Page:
Developed by the Authoring Tool Accessibility Guidelines Working Group, the ATAG 1.0 became a W3C Recommendation on 3 February 2000. The ATAG is a set of guidelines for developers of any kind of authoring tool for Web content: simple HTML editors, tools that export content for use on the Web (for example, word processors that can save as HTML), tools that produce multimedia, content management systems, etcetera.
The goal is for developers to create tools that:
- are accessible to authors regardless of disability,
- produce accessible content by default,
- support and encourage authors to create accessible content.
The ATAG working group is currently working on a second version of the guidelines. A Last Call Working Draft was published in November 2004 28 29 but subsequent versions were published as normal working drafts. Implementation Techniques for ATAG 2.030 are also available as a working draft.
Developed by the User Agent Accessibility Guidelines Working Group, the UAAG 1.0 became a W3C Recommendation on 17 December 2002. The UAAG is a set of guidelines for user agent developers (such as web browsers and media players) aimed at making the user agent accessible to users with disabilities. Techniques for User Agent Accessibility Guidelines 1.031 was published as a W3C Note on the same day; it provides techniques for satisfying the checkpoints defined in UAAG 1.0. Working group members also produced other supporting documents, including initial notes on How to evaluate a user agent for conformance to UAAG 1.0;32 this document was not formally approved by the working group. No user agents have been reported as fully conforming to UAAG 1.0.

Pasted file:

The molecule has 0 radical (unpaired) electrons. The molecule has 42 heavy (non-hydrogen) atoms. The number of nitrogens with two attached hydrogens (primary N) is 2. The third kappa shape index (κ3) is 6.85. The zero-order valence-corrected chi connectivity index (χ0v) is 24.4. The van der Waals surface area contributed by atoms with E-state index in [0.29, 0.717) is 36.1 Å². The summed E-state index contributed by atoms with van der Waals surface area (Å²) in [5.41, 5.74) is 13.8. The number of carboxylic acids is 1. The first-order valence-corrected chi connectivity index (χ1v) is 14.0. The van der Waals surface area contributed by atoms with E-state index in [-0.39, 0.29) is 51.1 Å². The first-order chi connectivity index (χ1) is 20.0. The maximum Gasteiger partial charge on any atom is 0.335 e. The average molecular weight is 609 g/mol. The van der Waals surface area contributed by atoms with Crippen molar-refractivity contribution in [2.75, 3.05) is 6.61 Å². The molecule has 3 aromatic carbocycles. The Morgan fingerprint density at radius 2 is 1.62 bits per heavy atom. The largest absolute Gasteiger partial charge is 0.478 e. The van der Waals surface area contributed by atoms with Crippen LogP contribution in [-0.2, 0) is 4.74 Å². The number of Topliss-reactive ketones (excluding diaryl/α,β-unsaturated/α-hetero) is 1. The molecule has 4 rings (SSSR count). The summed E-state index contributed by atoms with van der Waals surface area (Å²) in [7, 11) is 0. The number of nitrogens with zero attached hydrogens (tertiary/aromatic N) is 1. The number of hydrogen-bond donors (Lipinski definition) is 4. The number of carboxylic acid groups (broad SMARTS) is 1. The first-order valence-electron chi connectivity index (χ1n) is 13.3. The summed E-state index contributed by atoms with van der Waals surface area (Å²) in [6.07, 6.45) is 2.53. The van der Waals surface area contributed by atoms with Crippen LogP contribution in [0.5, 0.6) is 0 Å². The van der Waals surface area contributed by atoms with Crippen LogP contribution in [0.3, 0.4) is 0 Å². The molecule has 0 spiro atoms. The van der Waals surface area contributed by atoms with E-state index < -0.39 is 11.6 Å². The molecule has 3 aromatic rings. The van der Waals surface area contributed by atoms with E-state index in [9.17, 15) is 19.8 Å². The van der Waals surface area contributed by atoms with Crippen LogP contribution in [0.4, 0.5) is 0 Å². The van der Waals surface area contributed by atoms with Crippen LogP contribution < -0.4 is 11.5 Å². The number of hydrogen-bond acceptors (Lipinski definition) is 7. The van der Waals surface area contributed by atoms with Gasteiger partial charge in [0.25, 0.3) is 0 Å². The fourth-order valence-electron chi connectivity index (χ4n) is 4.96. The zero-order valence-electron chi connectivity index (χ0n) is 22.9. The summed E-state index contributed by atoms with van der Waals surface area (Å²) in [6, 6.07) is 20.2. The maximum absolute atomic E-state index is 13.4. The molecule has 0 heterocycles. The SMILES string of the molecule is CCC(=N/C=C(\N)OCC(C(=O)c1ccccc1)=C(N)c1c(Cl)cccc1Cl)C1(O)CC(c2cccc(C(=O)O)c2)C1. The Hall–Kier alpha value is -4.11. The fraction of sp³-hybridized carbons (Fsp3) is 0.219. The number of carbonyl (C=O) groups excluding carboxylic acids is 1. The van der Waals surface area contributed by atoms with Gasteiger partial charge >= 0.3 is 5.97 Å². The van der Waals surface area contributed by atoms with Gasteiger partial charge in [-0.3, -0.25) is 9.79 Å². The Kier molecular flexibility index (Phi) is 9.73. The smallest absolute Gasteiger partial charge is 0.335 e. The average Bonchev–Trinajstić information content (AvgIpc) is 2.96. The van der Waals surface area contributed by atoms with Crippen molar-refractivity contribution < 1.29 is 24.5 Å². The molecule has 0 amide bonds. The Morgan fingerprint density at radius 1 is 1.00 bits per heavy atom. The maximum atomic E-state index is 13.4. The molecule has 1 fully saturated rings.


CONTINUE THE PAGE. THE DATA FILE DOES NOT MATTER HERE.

The working group is currently working on a new version of the guidelines. The first public draft of User Agent Accessibility Guidelines 2.0 was published on 12 March 2008.33
The XAG explains how to include features in XML applications (i.e. markup languages conforming to the XML specification) that promote accessibility. Work on these guidelines stopped in 2002; the guidelines are still a working draft.
WAI-ARIA (Web Accessibility Initiative - Accessible Rich Internet Applications) is a draft technical specification34 which is yet to become a W3C Recommended Web Standard. It allows web pages (or portions of pages) to declare themselves as applications rather than as static documents, by adding role, property, and state information to dynamic web applications. ARIA is intended for use by developers of web applications, web browsers, assistive technologies, and accessibility evaluation tools.35
- Web accessibility
- Section 508 of the Rehabilitation Act of 1973 - a Federal law requiring US government electronic and information technology (EIT) to meet accessibility requirements
- World Wide Web Consortium (W3C) Launches International Web Accessibility Initiative Press release, 7 April 1997.